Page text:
Wednesday, March 25, 2009

New Photography Studio

If You Build It - Will They Come?

People starting a new business in the midst of a recession might be likened to firefighters. They run into a burning building, when everyone else is running out! The big difference being, of course, that firefighters know what they are doing, and carefully consider their actions - and the risks - before making a move.

Earlier this week, I signed a lease agreement on an 800 square foot premises in The Old Creamery Business Centre, in the small village of Ardagh (I say arr-dah), County Limerick, close to where I live. The village is probably best known for the the discovery, in 1868, of The Ardagh Chalice, which is thought to have been made in the 8th Century, and is one of the finest examples of Celtic art ever discovered. I can't swear that what will be found in my studio will equate with the Ardagh Chalice, in terms of its artistic value, but I am hoping that it will be deemed valuable - to some degree!

It's a strange feeling signing a contract to rent a commercial premises. There is no guarantee that the business will succeed - and some pundits claim that only about 1 in 3 start-up businesses turn a profit. And, that's based on figures taken when the economy was a lot healthier than it is nowadays. So, I'm feeling very nervous - but I'm also feeling very excited. And, I've never been one to shy away from a challenge - well, hardly ever!

The photograph above, which I took today, shows work in progress on the reception, toilet and kitchen areas being built inside the main studio. My basic plan for the remaining floor space is to divide it up into "People Photography", "Product Photography" and "teaching areas".

I'll keep you posted with new progress photos in the next week or so. I should be ready to open by early April 2009 - and if you're on my email list, I'll be sending you an invitation to the studio-warming party! If you'd like to come - send me an email and I'll add you to the mailing list, just to be on the safe side!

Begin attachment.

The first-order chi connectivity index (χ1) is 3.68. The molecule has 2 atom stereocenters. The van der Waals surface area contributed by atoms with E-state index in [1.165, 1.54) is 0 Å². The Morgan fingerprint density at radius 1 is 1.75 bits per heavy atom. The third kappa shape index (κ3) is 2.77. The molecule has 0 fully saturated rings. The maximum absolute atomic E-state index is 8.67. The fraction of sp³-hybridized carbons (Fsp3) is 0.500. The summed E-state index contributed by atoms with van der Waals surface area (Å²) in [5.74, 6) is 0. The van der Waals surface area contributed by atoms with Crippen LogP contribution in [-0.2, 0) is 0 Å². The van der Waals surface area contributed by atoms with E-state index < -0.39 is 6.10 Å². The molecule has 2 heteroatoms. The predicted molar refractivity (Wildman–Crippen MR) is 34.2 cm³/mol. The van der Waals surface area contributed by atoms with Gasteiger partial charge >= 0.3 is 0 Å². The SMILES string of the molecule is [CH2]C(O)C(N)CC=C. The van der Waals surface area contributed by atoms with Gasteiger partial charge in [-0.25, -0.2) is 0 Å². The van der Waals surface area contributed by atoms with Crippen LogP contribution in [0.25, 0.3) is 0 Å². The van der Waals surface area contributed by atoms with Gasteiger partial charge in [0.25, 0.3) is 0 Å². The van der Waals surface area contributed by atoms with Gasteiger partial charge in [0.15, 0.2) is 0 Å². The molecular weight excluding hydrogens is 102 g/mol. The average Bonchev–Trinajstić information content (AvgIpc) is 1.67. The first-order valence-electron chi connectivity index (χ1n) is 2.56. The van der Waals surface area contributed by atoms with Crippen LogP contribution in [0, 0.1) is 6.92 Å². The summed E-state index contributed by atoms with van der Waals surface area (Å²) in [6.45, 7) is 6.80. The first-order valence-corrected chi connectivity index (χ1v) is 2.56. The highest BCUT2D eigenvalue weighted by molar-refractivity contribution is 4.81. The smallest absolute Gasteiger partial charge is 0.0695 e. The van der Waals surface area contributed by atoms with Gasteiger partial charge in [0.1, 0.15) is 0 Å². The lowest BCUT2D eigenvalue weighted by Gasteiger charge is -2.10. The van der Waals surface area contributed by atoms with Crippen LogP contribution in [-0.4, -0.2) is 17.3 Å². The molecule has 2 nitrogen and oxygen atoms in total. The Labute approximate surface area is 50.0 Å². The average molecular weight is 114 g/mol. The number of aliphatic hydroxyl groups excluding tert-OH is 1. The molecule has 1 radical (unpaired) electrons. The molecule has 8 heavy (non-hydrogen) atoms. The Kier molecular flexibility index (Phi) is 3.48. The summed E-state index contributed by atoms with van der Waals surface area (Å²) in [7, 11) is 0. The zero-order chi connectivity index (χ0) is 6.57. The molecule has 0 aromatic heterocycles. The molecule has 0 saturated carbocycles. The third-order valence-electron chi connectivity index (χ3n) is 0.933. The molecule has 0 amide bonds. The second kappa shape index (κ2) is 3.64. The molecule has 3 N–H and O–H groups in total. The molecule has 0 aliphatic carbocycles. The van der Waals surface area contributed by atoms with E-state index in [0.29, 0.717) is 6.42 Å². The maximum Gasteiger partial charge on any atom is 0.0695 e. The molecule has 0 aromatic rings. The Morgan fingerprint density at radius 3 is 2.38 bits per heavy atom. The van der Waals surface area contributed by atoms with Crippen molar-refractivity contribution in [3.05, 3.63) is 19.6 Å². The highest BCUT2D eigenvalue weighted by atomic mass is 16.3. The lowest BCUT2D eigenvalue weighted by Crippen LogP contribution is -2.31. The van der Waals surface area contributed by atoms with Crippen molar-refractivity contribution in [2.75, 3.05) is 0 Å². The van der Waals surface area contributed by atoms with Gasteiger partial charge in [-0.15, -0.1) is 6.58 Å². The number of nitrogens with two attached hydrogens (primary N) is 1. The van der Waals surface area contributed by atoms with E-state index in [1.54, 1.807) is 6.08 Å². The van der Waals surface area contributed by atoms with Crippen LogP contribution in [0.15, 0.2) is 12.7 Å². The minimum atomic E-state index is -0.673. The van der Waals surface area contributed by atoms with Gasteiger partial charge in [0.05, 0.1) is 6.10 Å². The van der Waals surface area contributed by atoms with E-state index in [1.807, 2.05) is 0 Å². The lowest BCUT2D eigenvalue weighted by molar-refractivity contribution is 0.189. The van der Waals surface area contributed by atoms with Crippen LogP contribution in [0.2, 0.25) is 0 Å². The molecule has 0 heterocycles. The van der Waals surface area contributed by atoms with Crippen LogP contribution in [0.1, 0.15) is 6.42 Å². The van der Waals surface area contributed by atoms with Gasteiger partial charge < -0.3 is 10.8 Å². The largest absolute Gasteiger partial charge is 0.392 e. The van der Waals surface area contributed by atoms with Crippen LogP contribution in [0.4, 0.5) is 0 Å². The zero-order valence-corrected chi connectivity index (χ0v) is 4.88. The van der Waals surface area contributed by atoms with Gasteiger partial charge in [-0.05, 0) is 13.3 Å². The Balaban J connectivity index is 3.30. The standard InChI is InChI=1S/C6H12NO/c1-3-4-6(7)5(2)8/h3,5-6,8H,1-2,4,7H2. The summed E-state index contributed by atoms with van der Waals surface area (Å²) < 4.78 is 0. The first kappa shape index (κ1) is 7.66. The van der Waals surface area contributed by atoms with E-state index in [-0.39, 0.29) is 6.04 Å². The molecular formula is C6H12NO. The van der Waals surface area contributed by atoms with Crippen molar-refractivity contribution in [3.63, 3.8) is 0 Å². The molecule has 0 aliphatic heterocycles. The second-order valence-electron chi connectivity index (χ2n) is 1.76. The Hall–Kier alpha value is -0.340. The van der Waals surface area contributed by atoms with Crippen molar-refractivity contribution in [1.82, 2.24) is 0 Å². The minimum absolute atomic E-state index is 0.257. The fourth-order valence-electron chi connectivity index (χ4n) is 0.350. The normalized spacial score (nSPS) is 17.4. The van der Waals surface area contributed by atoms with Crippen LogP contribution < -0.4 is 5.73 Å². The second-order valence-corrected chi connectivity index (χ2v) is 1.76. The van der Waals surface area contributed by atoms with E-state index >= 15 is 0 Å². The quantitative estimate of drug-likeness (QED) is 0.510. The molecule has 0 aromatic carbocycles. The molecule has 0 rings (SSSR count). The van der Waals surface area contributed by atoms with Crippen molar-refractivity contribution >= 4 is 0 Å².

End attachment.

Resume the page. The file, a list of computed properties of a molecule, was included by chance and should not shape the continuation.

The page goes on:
Oh, I don't have a name for the studio as yet. A friend suggested "Chalice Studios & Photography School" (after the Ardagh Chalice). But, if you have any other suggestions - let me know. I'm even considering offering a prize to anyone who suggests a name I use - if I didn't think of it already! (hints: my surname is Power; it's a photography and teaching establishment; it's in Ardagh, County Limerick, Ireland).

Tuesday, March 17, 2009

Working for Photography Magazines

Blogger Hits the Jackpot

When I was 16, and on the verge of leaving school - with very few exam qualifications to my name - a friend spotted an advert in the local paper for a business that was recruiting for an apprentice. I went for an interview, mainly because I didn't really see myself as having any other options.

The decision to employ me or not was probably made after the first question: "What are your ambitions?" and my reply: "I want to be a journalist". I doubt that went over well in the office of a firm that made false teeth - and my glorious career as a dental technician was over before it began.

And, so in some ways, was my career as a journalist (it was only later I realised that what I really meant was "photo-journalist"). I tried working freelance for a while, and even joined the NUJ (National Union of Journalists) in the late 1970's. But, My lack of academic qualifications meant that local newspapers wouldn't even interview me, and the "freelance" option wasn't something that my mother would consider "a steady job". So, for many years, I followed a different career path that provided a PPP (permanent, pensionable position) - and even the qualifications that would have got me the local newspaper interview.

But, by then, it was too late to change horses in mid-stream. I climbed the clinical and academic ladders of my steady job - and pursued my photographic "hobby" when I had the time. This included working for local newspapers, magazines and picture agencies during my days off "work" - and I found myself doing the sort of work that full-time professionals are offered and wearing more "access all areas" passes than a part-timer should expect.